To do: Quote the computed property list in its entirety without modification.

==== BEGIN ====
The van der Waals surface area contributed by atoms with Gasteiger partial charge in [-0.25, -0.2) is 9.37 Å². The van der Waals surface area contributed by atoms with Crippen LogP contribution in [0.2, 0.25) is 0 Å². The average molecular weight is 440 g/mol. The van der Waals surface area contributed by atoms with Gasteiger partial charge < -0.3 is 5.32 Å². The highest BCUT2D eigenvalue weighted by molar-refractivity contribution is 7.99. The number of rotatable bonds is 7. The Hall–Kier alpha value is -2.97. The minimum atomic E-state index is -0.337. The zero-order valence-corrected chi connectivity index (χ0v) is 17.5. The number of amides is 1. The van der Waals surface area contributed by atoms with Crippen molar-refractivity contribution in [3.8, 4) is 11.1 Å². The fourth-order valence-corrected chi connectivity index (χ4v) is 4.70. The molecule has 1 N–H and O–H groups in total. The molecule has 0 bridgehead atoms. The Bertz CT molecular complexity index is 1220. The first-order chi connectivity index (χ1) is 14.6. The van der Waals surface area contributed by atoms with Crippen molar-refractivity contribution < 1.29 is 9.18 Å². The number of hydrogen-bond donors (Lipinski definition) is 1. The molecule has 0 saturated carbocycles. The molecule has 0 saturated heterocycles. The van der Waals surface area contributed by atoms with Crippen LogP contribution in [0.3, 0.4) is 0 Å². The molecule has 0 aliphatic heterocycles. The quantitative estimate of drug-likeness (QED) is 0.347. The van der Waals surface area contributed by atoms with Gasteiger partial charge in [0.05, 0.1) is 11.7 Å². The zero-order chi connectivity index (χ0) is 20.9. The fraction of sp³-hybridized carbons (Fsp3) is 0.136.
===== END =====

The van der Waals surface area contributed by atoms with Gasteiger partial charge in [-0.25, -0.2) is 9.37 Å². The van der Waals surface area contributed by atoms with Crippen LogP contribution in [0.2, 0.25) is 0 Å². The average molecular weight is 440 g/mol. The van der Waals surface area contributed by atoms with Gasteiger partial charge < -0.3 is 5.32 Å². The highest BCUT2D eigenvalue weighted by molar-refractivity contribution is 7.99. The number of rotatable bonds is 7. The Hall–Kier alpha value is -2.97. The minimum atomic E-state index is -0.337. The zero-order valence-corrected chi connectivity index (χ0v) is 17.5. The number of amides is 1. The van der Waals surface area contributed by atoms with Crippen molar-refractivity contribution in [3.8, 4) is 11.1 Å². The fourth-order valence-corrected chi connectivity index (χ4v) is 4.70. The molecule has 1 N–H and O–H groups in total. The molecule has 0 bridgehead atoms. The Bertz CT molecular complexity index is 1220. The first-order chi connectivity index (χ1) is 14.6. The van der Waals surface area contributed by atoms with Crippen molar-refractivity contribution < 1.29 is 9.18 Å². The number of hydrogen-bond donors (Lipinski definition) is 1. The molecule has 0 saturated carbocycles. The molecule has 0 saturated heterocycles. The van der Waals surface area contributed by atoms with Crippen LogP contribution in [0.3, 0.4) is 0 Å². The molecule has 0 aliphatic heterocycles. The quantitative estimate of drug-likeness (QED) is 0.347. The van der Waals surface area contributed by atoms with Gasteiger partial charge in [0.05, 0.1) is 11.7 Å². The zero-order chi connectivity index (χ0) is 20.9. The fraction of sp³-hybridized carbons (Fsp3) is 0.136.